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    September 20, 2015

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    The Wisdom of Imperfection

    June 15, 2015

    Rob Preece, a Buddhist spiritual mentor I am privileged to know, recently wrote a book entitled 'The Wisdom of Imperfection.' An excellent book understanding that, at heart, the spiritual journey involves encompassing all that we are, not a striving for a state of perfection, and encouraging us to have compassion on our vulnerability and fallibility as we travel our path.

     

    But this is not a new idea, although it is one we have great need of continually revisiting.  In the Christian tradition, St Thérèse of Lisieux (1873-1897), in her 'Little Way,' understood that we don't come to God by eliminating our imperfection but by embracing it, because its gift is to make us more aware of our need of God's mercy and love, and keep us humble and open to God's presence; not unsimilar sentiments to those in the well-known lines of Leonard Cohen: 'There is a crack in everything, that's where the light gets in.' Brother Joe Schmidt describes Thérèse's method as, 'The way of being aware of your need for love, willing to give yourself to God's embrace like a child abandons itself with confidence and love into the arms of its loving parent, and then freely sharing love with others in creative good works of peace and justice. It is the willingness to be the person God calls you to be.'

     

    There are two major approaches to spirituality and, you might say in Christian terms, our 'conversion.' We can try and exclude and triumph over the negative parts - the 'shadow' parts - of ourselves. However, this can lead to a kind of heroic spirituality based on will-power and the achievement of some sort of supposed perfection, although what we are often doing in reality is pretending, and excluding the 'dark side' we don't want to look at. The other way is that of 'integration' - of forgiving and accepting the imperfection and woundedness of life, including ourselves. This 'spirituality of imperfection' necessarily undermines the egoic use of religion for the purposes of our self-esteem. Such surrendering of superiority, or even the need for such superiority, is also central to any authentic enlightenment. Without it, we are blind (John 9: 39-41) and blind guides for others.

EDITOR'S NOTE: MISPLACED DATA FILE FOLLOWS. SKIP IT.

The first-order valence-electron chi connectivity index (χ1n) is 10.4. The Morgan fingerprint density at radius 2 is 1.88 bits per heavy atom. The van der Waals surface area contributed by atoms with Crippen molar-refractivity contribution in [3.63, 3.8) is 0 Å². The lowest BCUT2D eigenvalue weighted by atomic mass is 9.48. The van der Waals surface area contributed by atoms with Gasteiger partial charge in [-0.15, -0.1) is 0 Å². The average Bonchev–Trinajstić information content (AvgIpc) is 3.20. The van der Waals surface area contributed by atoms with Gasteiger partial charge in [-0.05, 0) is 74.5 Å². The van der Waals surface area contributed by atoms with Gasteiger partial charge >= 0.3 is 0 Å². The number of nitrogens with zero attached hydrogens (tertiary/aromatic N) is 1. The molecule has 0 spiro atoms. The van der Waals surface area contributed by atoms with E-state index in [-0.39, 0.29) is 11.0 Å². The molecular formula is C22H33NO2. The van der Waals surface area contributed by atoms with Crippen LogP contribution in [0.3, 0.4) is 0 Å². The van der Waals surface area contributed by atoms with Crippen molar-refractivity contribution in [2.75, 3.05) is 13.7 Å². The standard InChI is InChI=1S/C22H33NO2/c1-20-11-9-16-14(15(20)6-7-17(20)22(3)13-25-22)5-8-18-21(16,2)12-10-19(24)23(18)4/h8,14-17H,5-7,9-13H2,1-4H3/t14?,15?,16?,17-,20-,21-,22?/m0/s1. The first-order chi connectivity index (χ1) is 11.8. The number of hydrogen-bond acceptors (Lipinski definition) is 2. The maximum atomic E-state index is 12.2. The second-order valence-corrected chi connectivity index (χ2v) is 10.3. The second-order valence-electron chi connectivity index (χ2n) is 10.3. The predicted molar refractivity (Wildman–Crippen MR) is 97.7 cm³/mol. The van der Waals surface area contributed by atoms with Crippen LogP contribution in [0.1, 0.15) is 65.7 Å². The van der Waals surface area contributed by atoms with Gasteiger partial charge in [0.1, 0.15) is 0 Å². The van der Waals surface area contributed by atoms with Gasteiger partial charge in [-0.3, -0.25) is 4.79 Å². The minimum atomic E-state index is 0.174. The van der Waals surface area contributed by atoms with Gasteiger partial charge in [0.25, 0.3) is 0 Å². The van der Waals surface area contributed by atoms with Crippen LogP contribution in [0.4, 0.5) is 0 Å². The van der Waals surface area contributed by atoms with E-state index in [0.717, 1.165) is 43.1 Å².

In this understanding of the path, our 'salvation' is seen not as a divine transaction that takes place because we are morally perfect, but much more an organic unfolding, a becoming who we already are in our True Self in God, just like Thérèse's willingness to be the person God called her to be. 

     

    St Bonaventure (1217-1274) saw God as 'a circle whose centre is everywhere and whose circumference is nowhere.' You fall into this wholeness when you stop denying or excluding things, even the imperfect, dark parts of yourself. It is when we allow to coexist, and hold within us in paradoxical balance, the dynamic play of these opposites, that we find our wholeness and peace - our shalom.

     

     

     

     

     

     

     

     

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